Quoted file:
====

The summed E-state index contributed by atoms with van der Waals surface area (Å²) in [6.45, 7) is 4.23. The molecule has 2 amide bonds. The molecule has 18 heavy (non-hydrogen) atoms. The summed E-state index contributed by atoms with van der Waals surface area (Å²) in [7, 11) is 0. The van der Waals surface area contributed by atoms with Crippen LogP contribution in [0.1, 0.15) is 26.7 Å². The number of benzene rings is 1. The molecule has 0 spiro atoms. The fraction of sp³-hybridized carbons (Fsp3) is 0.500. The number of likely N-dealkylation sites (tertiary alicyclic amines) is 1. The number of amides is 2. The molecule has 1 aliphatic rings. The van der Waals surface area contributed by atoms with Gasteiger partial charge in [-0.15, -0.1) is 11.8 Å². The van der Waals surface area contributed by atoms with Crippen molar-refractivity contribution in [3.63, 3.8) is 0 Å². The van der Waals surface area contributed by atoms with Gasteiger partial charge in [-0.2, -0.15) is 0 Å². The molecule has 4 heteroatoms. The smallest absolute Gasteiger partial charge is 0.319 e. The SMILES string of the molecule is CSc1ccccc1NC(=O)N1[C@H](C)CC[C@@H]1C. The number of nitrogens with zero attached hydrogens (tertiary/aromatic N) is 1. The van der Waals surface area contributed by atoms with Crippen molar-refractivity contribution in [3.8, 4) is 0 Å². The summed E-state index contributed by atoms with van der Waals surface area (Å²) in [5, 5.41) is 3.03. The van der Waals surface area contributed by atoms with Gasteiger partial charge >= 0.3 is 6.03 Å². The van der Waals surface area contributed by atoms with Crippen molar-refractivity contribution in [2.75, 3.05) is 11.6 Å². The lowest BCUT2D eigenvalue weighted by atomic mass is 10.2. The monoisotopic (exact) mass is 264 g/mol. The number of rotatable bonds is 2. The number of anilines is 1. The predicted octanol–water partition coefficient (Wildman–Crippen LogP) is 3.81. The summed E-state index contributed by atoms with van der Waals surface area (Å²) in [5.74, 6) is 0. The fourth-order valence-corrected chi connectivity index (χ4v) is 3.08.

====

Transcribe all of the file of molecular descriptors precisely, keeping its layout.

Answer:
The summed E-state index contributed by atoms with van der Waals surface area (Å²) in [6.45, 7) is 4.23. The molecule has 2 amide bonds. The molecule has 18 heavy (non-hydrogen) atoms. The summed E-state index contributed by atoms with van der Waals surface area (Å²) in [7, 11) is 0. The van der Waals surface area contributed by atoms with Crippen LogP contribution in [0.1, 0.15) is 26.7 Å². The number of benzene rings is 1. The molecule has 0 spiro atoms. The fraction of sp³-hybridized carbons (Fsp3) is 0.500. The number of likely N-dealkylation sites (tertiary alicyclic amines) is 1. The number of amides is 2. The molecule has 1 aliphatic rings. The van der Waals surface area contributed by atoms with Gasteiger partial charge in [-0.15, -0.1) is 11.8 Å². The van der Waals surface area contributed by atoms with Crippen molar-refractivity contribution in [3.63, 3.8) is 0 Å². The van der Waals surface area contributed by atoms with Gasteiger partial charge in [-0.2, -0.15) is 0 Å². The molecule has 4 heteroatoms. The smallest absolute Gasteiger partial charge is 0.319 e. The SMILES string of the molecule is CSc1ccccc1NC(=O)N1[C@H](C)CC[C@@H]1C. The number of nitrogens with zero attached hydrogens (tertiary/aromatic N) is 1. The van der Waals surface area contributed by atoms with Crippen molar-refractivity contribution in [3.8, 4) is 0 Å². The summed E-state index contributed by atoms with van der Waals surface area (Å²) in [5, 5.41) is 3.03. The van der Waals surface area contributed by atoms with Gasteiger partial charge >= 0.3 is 6.03 Å². The van der Waals surface area contributed by atoms with Crippen molar-refractivity contribution in [2.75, 3.05) is 11.6 Å². The lowest BCUT2D eigenvalue weighted by atomic mass is 10.2. The monoisotopic (exact) mass is 264 g/mol. The number of rotatable bonds is 2. The number of anilines is 1. The predicted octanol–water partition coefficient (Wildman–Crippen LogP) is 3.81. The summed E-state index contributed by atoms with van der Waals surface area (Å²) in [5.74, 6) is 0. The fourth-order valence-corrected chi connectivity index (χ4v) is 3.08.